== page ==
Palindromes

Recently, I came across the following sentence :

Was it a car or a cat I saw?

What is interesting about this sentence is that it’s a palindrome. That is to say, ignoring any spaces or punctuation, it reads the same backwards as it does forwards.

A palindrome can be a sentence, a phrase, a word or even a number. Doing a bit of research, it is easy to find many examples. Some of my favourites are

  • Wow
  • Racecar
  • Madam
  • Bob
  • Don’t nod
  • Top spot
  • My gym

Of course, there are many others. Please feel free to list any interesting ones you find in the comments below.

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Nice weather for the ducks

There are many things associated with Britishness; a love of fish and chips, an obsession with the royal family. But perhaps more than anything else, British people have a unique fondness for discussing the weather. Even when no other topic of conversation exists, common ground and comfort with a British person can always be found by talking about the current state of the weather.

Being Britain however, the current state of the weather is often rather wet. This, when combined with British people’s love of talking about it, has led to some vivid expressions for rain. Here are a few of my favourite:

Raining cats and dogs – This is quite a common expression and is used to describe very heavy rain. I previously thought that the expression derived from a desire to portray the raindrops as particularly large (i.e. the size of cats and dogs). It turns out however, that the more likely origin is from a tendency in the past for heavy rain showers to wash cats and dogs into the street.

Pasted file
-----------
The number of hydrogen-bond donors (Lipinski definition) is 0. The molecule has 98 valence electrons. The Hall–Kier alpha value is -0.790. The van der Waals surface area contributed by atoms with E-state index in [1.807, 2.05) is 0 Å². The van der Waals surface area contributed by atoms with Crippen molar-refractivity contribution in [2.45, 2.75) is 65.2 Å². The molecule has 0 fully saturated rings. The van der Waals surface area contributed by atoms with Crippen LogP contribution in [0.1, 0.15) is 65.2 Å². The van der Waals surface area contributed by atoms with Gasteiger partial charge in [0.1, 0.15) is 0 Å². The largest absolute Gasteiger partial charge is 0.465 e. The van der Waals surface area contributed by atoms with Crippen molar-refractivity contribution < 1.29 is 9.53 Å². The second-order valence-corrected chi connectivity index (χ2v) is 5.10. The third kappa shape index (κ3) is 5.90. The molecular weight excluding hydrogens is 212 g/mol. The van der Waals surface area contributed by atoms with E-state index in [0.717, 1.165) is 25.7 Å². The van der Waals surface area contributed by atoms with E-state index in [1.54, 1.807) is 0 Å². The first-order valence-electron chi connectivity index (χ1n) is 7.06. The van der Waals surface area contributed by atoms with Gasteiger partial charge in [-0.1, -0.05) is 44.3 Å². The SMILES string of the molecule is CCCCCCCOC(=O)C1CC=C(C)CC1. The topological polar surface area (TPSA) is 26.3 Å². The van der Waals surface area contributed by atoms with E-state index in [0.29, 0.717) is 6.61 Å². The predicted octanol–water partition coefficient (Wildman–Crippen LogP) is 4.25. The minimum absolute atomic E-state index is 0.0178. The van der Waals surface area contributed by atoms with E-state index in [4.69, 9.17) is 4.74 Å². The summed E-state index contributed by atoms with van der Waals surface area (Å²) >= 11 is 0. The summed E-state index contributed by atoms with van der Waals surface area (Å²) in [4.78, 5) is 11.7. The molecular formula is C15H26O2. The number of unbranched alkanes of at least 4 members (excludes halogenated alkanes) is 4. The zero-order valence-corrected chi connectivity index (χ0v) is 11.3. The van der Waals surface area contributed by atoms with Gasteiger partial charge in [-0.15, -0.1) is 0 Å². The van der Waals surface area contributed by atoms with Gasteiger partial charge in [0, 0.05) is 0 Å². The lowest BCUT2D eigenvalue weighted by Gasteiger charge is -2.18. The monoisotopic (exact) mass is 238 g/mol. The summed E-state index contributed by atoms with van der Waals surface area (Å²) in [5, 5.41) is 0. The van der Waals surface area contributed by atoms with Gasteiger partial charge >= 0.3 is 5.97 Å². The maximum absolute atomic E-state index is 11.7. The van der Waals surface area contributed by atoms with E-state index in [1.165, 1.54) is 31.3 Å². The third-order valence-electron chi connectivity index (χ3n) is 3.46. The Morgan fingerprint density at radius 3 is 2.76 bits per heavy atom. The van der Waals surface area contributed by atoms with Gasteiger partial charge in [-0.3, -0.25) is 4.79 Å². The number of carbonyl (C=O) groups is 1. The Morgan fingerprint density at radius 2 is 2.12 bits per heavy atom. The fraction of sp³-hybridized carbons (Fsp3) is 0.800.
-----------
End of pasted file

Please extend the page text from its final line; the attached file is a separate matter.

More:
Raining stair-rods РStair-rods are thin metal rods used to hold a carpet in place upon each step of a staircase. This expression therefore, is used to describe rain that is so heavy and constant, it takes on the appearance of upturned stair-rods.

Nice weather for the ducks¬†– This expression can, in my opinion, be used to describe any sort of rain. It’s a lovely expression, since it attempts to put a positive spin on what most people would describe as miserable weather (a very British thing to do). Although I’m not sure about its origin, I expect the expression is suggesting that, if anyone is to be happy about the rain, it should be the ducks. After all, they are used to being wet. Rain to a duck is like… water off a duck’s back.

Ducks

Googlewhack

I have searched using Google thousands of times now. Yesterday however, I achieved something I had never achieved before… a Google search yielding just 1 result (see the image below)! This is often termed a Googlewhack. Although a ‘proper’ Google whack consists of two real words (as opposed to my poorly spelt made up ones) and those two words feature in the text of the result in their entirety (as mine didn’t), I still think it was quite an achievement. Feel free to post any Googlewhacks you find in the comments.

Googlewhack

A new and sociable theme

As I am sure you will have noticed if you have visited here recently, I have updated the theme of my blog. I really like the new look, I hope you do too. It is not just the appearances that has changed, I have added a few new social features. If you look at the top of the page, you should see two new exciting buttons. One is a link to my Facebook profile, the other is my RSS feed. Also, after each post, there is the option to share the content in question on Twitter, Facebook and WordPress.

I have not been posting on here very often recently. I am now less busy than I was however, so I hope to start posting more frequently from now on… perhaps around three times a week. A big thanks to everyone who has continued to read and comment on this blog throughout the drought.

Finally, I received a couple of interesting comments on my last post. Here is a little something for superjess: